If you have a crossover, you'll need test tones within the frequency range for each amp. For instance if you have a dedicated sub amp crossed over at 80hz, get a 60hz test tone. For your mains, work with a 120hz tone. If you have a 3-way or more crossover, adjust appropriately, just be sure the test frequency is within the bounds of the speaker range. Test each frequency seperately.

Fader, tone controls, loudness/expansion, etc.
Ideally you'll have the sound from your headunit/EQ completely flat on a normal basis. If so, be sure everything's this way before you test. However, if you KNOW you'll have the bass boost activated, some sort of expansion, or the tone controls preset in some way then go ahead & set them before you test.

Otherwise it's best to have everything flat. If you choose to adjust the tone controls later & leave them that way you can always repeat the process. Regardless, be sure the fader & balance are zeroed out.

Dedicated sub volume controls
A lot of amps have outboard sub volume knobs & headunits frequently have dedicated internal sub volume adjustments. If you plan on using these they should be maxed before setting your gains. If you're not going to use them, best to de-activate them.

Set all amp gains to their lowest point before starting. Usually full counter-clockwise.

Input sensitivity switches
If your amp has a selector switch for different input sensitivities, start by setting it to the highest setting. These are typically expressed in voltages, for example .2-1v, 1-3v, 3-8v. Start with the higher numbers (ex. 3-8v) (lowest sensitivity). If you can't get the amp to clip at those settings, try the next one down until you find the clipping point. You can disregard generally what the markings themselves say since there's no real standard for measuring that stuff. Never trust your system's well-being to those voltage numbers, they're just a guideline best ignored.

Work with one gain at a time.
For example, if you have a L&R gain for your front speakers, you'll be working with each side seperately. If multiple amps, unplug all but the amp you're working with. If a 4+ channel amp, typically you'll have only a single L & R gain, so treat it like a 2 channel. If it has more gains, isolate each & adjust seperately.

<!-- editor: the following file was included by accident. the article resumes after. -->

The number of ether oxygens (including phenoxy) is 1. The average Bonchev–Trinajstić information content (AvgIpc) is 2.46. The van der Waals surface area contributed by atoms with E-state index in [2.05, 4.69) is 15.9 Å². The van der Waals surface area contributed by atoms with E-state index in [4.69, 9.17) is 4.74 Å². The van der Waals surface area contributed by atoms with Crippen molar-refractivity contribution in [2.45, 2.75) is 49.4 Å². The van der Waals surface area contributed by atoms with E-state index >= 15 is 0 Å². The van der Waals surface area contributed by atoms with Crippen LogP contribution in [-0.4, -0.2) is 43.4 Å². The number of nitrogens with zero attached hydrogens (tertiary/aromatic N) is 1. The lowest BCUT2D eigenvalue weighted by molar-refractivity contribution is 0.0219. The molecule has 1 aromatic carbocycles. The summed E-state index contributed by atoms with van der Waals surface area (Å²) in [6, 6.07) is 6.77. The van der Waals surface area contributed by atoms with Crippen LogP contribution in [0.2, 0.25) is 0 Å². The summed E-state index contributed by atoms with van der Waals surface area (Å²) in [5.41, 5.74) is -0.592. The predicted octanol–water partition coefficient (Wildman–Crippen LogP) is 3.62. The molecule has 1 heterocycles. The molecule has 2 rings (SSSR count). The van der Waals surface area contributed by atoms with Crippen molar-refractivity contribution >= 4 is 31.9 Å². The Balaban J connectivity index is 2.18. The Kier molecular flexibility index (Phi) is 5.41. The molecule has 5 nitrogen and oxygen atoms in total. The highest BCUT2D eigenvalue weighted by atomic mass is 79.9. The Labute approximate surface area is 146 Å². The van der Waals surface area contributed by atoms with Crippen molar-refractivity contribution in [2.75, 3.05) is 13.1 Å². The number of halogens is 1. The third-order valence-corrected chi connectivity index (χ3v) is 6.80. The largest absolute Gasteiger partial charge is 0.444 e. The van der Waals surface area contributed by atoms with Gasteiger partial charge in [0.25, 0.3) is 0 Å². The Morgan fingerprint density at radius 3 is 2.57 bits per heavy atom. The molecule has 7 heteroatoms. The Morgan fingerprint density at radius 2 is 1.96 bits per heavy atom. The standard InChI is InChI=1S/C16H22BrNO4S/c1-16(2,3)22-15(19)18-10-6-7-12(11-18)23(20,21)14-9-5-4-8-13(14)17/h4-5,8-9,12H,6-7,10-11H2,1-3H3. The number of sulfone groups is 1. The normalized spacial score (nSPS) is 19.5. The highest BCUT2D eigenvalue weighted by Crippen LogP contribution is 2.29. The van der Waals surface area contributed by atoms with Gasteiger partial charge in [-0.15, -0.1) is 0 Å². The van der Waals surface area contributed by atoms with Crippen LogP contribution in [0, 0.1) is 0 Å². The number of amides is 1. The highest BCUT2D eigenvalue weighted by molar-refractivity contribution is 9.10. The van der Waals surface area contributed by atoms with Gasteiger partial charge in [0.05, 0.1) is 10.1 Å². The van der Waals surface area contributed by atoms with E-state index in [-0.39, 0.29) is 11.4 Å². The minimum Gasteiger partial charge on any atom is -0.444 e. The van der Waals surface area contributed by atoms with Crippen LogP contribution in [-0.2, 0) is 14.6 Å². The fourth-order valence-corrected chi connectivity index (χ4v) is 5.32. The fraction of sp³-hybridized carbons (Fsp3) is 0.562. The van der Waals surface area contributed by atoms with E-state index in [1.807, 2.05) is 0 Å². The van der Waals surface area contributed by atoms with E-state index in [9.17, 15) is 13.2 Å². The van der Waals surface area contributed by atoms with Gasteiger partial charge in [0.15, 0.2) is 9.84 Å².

Play your test tone thru the headunit. Adjust your headunit volume to 75% of max.
This doesn't need to be precise, just be sure you know where this setting is b/c it's now the HIGHEST you'll ever turn up the volume on the headunit.

(But the amps go to 11...! You're using 75% volume because some CD's will be louder than others. Also b/c there's a small amp in the headunit that will clip if pushed too far. Trust me on this one.)

Now turn up the gain you're working with until you hear the tone quality change - it'll be a distinct change in the tone, there will be distortion. This is where your amp clips. Now turn the gain back down to just below where that distortion occurs. That gain's now set. Repeat for all other gains. Repeat for all other amps.


Final tweaking -
Have an EQ? Want to use the "loudness" button? Want to adjust the bass/mid/treble controls? If you're making minor tweaks (+/-1) there's no real need to worry about gains. If you're talking about bigger changes (+4/-3, etc) you may want to run the tones again to be sure you're still set right.

Also now that the gains are properly set you can adjust them DOWN to balance your system. Need more front volume but don't have a fader? Turn down the rear gains. Sub underpowered? Turn down the mains. The important thing is to never turn them UP from where they are, just down.


A few other notes -

Can't I just use an O-scope or DMM to set gains?
Sure, IF you know the exact output (rarely the rated output) of your amp and you're a freakin' genius with your toys. Generally more accurate & far easier to use your ears.

What about the gains on the EQ/X-over/line-output converter?